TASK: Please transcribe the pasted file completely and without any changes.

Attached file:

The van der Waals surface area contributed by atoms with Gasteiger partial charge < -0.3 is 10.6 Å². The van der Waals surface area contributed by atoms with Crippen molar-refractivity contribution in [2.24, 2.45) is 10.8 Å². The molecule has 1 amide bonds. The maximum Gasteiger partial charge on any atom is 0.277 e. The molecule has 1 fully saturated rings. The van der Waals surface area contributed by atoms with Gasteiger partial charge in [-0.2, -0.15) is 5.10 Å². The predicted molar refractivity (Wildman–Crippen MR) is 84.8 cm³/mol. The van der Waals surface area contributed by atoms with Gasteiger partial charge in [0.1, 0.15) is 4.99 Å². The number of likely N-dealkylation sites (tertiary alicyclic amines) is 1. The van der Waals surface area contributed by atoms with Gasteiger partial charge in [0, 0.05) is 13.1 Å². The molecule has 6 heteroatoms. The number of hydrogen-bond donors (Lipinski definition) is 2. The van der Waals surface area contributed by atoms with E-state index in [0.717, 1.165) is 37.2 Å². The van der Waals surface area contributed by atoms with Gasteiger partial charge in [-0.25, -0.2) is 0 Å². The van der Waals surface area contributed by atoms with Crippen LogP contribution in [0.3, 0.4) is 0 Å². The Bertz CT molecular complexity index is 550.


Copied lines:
The van der Waals surface area contributed by atoms with Gasteiger partial charge < -0.3 is 10.6 Å². The van der Waals surface area contributed by atoms with Crippen molar-refractivity contribution in [2.24, 2.45) is 10.8 Å². The molecule has 1 amide bonds. The maximum Gasteiger partial charge on any atom is 0.277 e. The molecule has 1 fully saturated rings. The van der Waals surface area contributed by atoms with Gasteiger partial charge in [-0.2, -0.15) is 5.10 Å². The predicted molar refractivity (Wildman–Crippen MR) is 84.8 cm³/mol. The van der Waals surface area contributed by atoms with Gasteiger partial charge in [0.1, 0.15) is 4.99 Å². The number of likely N-dealkylation sites (tertiary alicyclic amines) is 1. The van der Waals surface area contributed by atoms with Gasteiger partial charge in [0, 0.05) is 13.1 Å². The molecule has 6 heteroatoms. The number of hydrogen-bond donors (Lipinski definition) is 2. The van der Waals surface area contributed by atoms with E-state index in [0.717, 1.165) is 37.2 Å². The van der Waals surface area contributed by atoms with Gasteiger partial charge in [-0.25, -0.2) is 0 Å². The van der Waals surface area contributed by atoms with Crippen LogP contribution in [0.3, 0.4) is 0 Å². The Bertz CT molecular complexity index is 550.